Tufts University is removing Sackler name from all its schools and launching a new initiative to prevent and treat substance abuse and addiction, the school announced in a release.
The measure was taken in response to the Sackler family members’ role in manufacturing the powerful and addictive painkiller, OxyContin by their prescription drug company, Purdue Pharma.
The university will strip Sackler’s name from the School of Graduate Biomedical Sciences; the Arthur M. Sackler Center for Medical Education; the Sackler Laboratory for the Convergence of Biomedical, Physical and Engineering Sciences; the Sackler Families Fund for Collaborative Cancer Biology Research; and the Richard S. Sackler, M.D. Endowed Research Fund.
“This decision also acknowledges the countless individuals and families who have suffered so much loss, harm, and sorrow as a result of the opioid crisis,” Tufts University President Anthony P. Monaco said.
“And it acknowledges members of our own community who have struggled on a daily basis with the university’s very public association with the Sackler name.”
The family has been at the center of controversy since Massachusetts attorney general Maura Healey claimed that family knew its painkiller was causing overdoses. Healey implicated eight Sackler family members for contributing to the opioid epidemic across the nation by marketing it so aggressively.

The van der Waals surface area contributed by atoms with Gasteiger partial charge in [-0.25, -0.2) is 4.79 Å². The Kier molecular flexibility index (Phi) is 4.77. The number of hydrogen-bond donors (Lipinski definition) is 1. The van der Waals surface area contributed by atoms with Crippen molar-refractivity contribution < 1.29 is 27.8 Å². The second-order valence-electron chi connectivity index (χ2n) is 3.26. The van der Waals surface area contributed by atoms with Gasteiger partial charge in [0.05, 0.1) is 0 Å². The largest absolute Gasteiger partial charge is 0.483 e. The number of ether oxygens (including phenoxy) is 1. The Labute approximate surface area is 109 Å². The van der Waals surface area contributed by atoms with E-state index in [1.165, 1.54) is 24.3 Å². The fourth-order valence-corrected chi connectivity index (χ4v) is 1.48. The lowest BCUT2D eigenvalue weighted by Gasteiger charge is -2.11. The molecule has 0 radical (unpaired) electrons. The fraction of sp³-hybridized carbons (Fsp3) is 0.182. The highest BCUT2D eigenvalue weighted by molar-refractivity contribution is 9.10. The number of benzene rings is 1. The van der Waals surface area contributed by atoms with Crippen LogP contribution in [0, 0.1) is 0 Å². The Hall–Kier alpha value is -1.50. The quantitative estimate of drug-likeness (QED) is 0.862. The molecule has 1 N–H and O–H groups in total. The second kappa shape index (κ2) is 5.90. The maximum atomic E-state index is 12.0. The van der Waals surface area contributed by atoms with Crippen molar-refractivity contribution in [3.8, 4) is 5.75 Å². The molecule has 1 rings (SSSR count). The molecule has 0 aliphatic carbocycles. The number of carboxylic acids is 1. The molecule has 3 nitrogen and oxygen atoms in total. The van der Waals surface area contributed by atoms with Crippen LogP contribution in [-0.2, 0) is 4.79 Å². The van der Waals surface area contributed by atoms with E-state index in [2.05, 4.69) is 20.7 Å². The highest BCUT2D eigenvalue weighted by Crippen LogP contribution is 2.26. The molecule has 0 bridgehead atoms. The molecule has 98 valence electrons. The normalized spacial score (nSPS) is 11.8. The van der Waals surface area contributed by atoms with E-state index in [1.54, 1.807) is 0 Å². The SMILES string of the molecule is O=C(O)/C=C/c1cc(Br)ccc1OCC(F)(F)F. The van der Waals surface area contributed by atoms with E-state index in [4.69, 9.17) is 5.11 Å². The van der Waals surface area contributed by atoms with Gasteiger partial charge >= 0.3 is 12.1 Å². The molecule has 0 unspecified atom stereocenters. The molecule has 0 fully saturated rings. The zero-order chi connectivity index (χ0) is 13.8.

The university has also decided to create a $3 million endowment to support education, research, and civic engagement programs that will aim at treating and preventing substance abuse and addiction.
Earlier this year, Purdue Pharma entered in a $270 million settlement with Oklahoma State University which will use the amount to establish the National Center for Addiction Studies and Treatment while the remaining amount will be spent on conducting research, education, public policy initiatives and buying medicines to support the Center’s treatment mission.